Instead of asking how John Wall feels he has improved, how Andray Blatche’s shoulder is healing, if JaVale McGee has developed any new post moves, how Jordan Crawford will adjust to playing alongside Nick Young (assuming Young re-signs in free agency), how draft picks Jan Vesely and Chris Singleton will fit in, or if this is the season that Flip Saunders can steer the Wizards in the right direction, the supposed first day of training camp is centered around the same topic as the past three months: when are the league and its union going to reach a compromise on a new collective bargaining agreement?
But before they reach any kind of agreement, a group of agents representing six of the most powerful firms jointly crafted a letter that advised their clients not to accept any deal in which the basketball-related income revenue split dips below 52 percent or requires them to accept any other systematic changes to the previous system. A PDF of the letter can be found here.
Mark Bartelstein (Priority Sports and Entertainment), Bill Duffy (BDA Sports), Dan Fegan (Lagardere Unlimited), Jeff Schwartz (Excel Sports Management), Leon Rose and Henry Thomas (Creative Artists Agency) and Arn Tellem (Wasserman Media Group) represent more than half of the league’s players and have strongly pushed for the union to pursue decertification.
“The bottom line is simple as this, the players association has been trying for months now to make a deal. The owners don’t want to make a deal unless it’s on their terms,” said one of the agents behind the letter. “That’s not negotiating. So if you can’t make a deal that you think is fair and just for both sides, then you have to look at what your alternatives are. You can’t keep knocking your head against the wall.”
The letter warns that a reduction of the players’ share of BRI to 52 percent will result in “severe ramifications on free agency and your ability to obtain your true market value.” It urges players to “fight” for maintaining the existing structure of the Bird and mid-level exceptions, no reduction in maximum salaries from existing levels, no reduction contract lengths and no changes to unrestricted free agency and improved restricted free agency.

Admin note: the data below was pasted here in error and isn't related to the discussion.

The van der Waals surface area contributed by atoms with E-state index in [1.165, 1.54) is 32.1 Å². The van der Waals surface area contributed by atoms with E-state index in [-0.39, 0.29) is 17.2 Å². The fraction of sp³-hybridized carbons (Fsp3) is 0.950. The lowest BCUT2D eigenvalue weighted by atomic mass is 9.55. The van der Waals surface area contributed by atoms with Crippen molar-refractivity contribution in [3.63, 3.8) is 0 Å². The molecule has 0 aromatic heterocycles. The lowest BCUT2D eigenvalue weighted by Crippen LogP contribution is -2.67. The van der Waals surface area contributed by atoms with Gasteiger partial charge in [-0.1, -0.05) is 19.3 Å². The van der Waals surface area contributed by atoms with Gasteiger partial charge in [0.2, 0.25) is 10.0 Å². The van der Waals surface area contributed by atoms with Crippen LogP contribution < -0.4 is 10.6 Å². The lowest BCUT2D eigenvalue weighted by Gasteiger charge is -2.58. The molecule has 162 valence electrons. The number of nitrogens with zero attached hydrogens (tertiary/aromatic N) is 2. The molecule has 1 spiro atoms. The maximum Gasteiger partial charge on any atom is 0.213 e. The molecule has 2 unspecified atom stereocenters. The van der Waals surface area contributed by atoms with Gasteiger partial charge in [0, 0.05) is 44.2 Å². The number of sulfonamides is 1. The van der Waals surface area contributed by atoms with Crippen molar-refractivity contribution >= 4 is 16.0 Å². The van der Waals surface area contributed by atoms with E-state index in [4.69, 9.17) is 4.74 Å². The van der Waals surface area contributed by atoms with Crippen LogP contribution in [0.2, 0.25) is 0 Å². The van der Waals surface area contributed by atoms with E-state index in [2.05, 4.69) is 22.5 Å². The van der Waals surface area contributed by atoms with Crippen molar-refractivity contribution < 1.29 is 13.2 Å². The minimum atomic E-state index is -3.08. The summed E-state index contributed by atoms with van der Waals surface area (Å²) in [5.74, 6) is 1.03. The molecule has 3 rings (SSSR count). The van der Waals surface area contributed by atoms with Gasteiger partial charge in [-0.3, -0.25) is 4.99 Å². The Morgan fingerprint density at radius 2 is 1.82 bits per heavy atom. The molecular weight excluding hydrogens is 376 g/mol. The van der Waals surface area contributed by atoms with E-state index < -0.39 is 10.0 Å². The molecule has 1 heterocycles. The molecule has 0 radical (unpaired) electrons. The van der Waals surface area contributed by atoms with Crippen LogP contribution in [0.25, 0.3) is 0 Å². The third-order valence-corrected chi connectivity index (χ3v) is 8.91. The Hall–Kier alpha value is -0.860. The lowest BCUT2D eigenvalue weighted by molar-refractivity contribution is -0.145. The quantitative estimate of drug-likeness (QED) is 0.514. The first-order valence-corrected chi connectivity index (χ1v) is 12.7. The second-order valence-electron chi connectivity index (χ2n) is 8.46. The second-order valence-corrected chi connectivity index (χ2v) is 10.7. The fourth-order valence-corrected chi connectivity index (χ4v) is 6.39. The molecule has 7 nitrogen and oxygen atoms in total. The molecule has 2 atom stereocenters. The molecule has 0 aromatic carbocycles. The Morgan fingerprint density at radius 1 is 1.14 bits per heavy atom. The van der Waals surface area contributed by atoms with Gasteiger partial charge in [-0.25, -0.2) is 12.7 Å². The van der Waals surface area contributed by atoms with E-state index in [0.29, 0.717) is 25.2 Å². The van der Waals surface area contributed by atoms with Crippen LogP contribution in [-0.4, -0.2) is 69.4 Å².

It also demands that the NBPA submits any proposed agreement to a vote by all players and request adequate time to make a decision. ESPN.com’s Ric Bucher reported on Monday that when the union and owners reached a deal in 1999, players were barely given more than 24 hours to review the proposal. They also had to be present to have their vote count in a show of hands, but a total of 184 votes — less than half of those eligible — were recorded.
“Remember,” the letter states, “it is not about when or how fast a deal is reached, it is about taking the time to secure the best deal.”
Fisher countered a push from agents for decertification last month with a letter of his own and was able to rally the players behind the reunion. But the two sides don’t appear to be any closer to resolving their differences after several cram bargaining sessions in recent weeks.
“We know that our backs are against the wall in terms of regular-season games and what those consequences will be,” Fisher told reporters in New York on Monday. “But we still have to be respectful to the process, not rush through this, realizing that there are a great deal of ramifications for years to come. So we have to be responsible in that regard.”
Commissioner David Stern said on Monday that it would be difficult to have an 82-game season start on Nov. 1. “It would be great to be able to make some real progress” on Tuesday, he said. “Whether that’s possible or not, I don’t know.”